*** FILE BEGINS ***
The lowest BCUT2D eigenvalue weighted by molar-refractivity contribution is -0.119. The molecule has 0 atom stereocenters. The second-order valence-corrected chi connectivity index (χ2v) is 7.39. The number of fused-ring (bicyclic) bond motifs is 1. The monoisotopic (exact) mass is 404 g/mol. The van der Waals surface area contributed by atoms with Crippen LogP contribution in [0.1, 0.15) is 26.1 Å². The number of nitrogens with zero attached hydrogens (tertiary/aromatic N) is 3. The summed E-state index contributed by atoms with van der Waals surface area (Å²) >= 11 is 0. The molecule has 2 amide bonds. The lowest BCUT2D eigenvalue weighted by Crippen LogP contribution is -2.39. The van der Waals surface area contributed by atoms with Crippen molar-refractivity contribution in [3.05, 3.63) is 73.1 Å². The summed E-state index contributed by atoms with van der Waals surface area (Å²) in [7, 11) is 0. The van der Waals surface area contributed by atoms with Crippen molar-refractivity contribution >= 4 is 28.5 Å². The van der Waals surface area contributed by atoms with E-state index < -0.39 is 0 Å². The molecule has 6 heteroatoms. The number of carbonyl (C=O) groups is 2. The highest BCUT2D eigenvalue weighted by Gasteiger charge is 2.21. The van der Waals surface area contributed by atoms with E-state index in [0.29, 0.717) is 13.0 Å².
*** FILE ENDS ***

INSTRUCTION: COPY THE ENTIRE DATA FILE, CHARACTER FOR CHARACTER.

The lowest BCUT2D eigenvalue weighted by molar-refractivity contribution is -0.119. The molecule has 0 atom stereocenters. The second-order valence-corrected chi connectivity index (χ2v) is 7.39. The number of fused-ring (bicyclic) bond motifs is 1. The monoisotopic (exact) mass is 404 g/mol. The van der Waals surface area contributed by atoms with Crippen LogP contribution in [0.1, 0.15) is 26.1 Å². The number of nitrogens with zero attached hydrogens (tertiary/aromatic N) is 3. The summed E-state index contributed by atoms with van der Waals surface area (Å²) >= 11 is 0. The molecule has 2 amide bonds. The lowest BCUT2D eigenvalue weighted by Crippen LogP contribution is -2.39. The van der Waals surface area contributed by atoms with Crippen molar-refractivity contribution in [3.05, 3.63) is 73.1 Å². The summed E-state index contributed by atoms with van der Waals surface area (Å²) in [7, 11) is 0. The van der Waals surface area contributed by atoms with Crippen molar-refractivity contribution >= 4 is 28.5 Å². The van der Waals surface area contributed by atoms with E-state index < -0.39 is 0 Å². The molecule has 6 heteroatoms. The number of carbonyl (C=O) groups is 2. The highest BCUT2D eigenvalue weighted by Gasteiger charge is 2.21. The van der Waals surface area contributed by atoms with E-state index in [0.29, 0.717) is 13.0 Å².